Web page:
While in most Maharashtrian households, these peas are used in an usal or in a poha, Koranne-Khandekar uses them to make a bharal vaangi, a stuffed brinjal preparation. In Andhra, the pigeon peas are used in a poppy seed-and-coconut-based spicy gravy, eaten with steamed rice and a dollop of ghee on the side.

Avarekai or flat beans

These flat, light-green, smooth beans are relished in South India, especially in Karnataka, where they have been a part of both rural and urban diets. Apart from the traditional avarekai saru, which is made with a coconut base and enjoyed with ragi mudde, the beans, when in season, are a fixture in many of the state’s popular dishes, such as upma, akki rotti, idli, dosa, shavige and pulao. In fact, at the avarekai mela held in Bengaluru every January, the beans are even used in jalebis, pani puris and halwa.

One of my favourite dishes with this bean is a slow-cooked, spiced mutton stew, accompanied with rice or idlis. The buttery beans provide a lovely textural contrast to the chewy mutton in the spicy coconut gravy. The flat beans are also deep-fried – making them last longer – and mixed with other condiments before being made into a mixture, which is eaten during the winter months.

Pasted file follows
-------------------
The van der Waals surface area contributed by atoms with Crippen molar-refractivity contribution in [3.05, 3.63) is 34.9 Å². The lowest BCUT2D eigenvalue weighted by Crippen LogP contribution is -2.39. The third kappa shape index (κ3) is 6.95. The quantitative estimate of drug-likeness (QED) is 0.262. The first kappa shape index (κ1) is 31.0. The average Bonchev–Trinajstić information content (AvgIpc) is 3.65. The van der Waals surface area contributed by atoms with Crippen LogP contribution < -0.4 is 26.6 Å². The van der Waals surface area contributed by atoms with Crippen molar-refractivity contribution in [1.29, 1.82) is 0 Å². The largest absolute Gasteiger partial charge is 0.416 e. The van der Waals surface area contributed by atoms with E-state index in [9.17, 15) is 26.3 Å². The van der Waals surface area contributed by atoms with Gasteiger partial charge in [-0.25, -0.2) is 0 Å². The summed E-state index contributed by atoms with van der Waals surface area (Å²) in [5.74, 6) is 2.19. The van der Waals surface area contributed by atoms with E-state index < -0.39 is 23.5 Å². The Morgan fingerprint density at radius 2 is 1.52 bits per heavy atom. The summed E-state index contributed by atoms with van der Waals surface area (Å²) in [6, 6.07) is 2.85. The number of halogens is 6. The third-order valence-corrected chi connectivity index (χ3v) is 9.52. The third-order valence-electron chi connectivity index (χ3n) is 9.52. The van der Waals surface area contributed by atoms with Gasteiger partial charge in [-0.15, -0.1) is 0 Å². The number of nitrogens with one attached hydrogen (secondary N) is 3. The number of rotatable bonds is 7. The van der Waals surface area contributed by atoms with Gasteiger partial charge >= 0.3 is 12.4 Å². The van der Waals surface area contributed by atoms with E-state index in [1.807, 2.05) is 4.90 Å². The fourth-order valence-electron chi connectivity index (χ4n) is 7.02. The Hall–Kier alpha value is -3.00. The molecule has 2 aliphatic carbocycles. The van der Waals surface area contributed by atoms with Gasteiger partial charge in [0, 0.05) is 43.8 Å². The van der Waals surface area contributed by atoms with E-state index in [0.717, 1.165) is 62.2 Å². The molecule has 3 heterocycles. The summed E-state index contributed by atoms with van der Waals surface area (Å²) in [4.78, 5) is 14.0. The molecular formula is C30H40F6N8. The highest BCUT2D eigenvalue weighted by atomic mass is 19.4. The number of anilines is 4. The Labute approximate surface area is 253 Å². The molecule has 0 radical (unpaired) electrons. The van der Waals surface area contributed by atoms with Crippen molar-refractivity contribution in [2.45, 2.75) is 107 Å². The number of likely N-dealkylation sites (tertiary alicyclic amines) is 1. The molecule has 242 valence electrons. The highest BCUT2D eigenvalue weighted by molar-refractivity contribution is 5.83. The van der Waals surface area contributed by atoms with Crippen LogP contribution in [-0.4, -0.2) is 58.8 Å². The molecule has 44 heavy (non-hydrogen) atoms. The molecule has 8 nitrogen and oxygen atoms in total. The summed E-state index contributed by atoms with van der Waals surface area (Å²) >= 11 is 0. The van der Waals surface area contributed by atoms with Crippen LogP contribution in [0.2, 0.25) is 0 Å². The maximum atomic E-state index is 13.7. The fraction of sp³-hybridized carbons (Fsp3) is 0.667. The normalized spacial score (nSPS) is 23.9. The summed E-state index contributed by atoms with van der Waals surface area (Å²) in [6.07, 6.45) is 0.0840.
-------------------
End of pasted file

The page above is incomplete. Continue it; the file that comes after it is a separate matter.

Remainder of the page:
A similar type of flat beans, called sem ke beej, is popular in Uttar Pradesh, says Khanna. Its big seeds are used to make both dry and gravy vegetable dishes, as well as a namkeen, much like the avarekai mixture. Fresh double beans, in pretty colours of white and pink, are widely used in curries and biryanis in the South, again in the winters.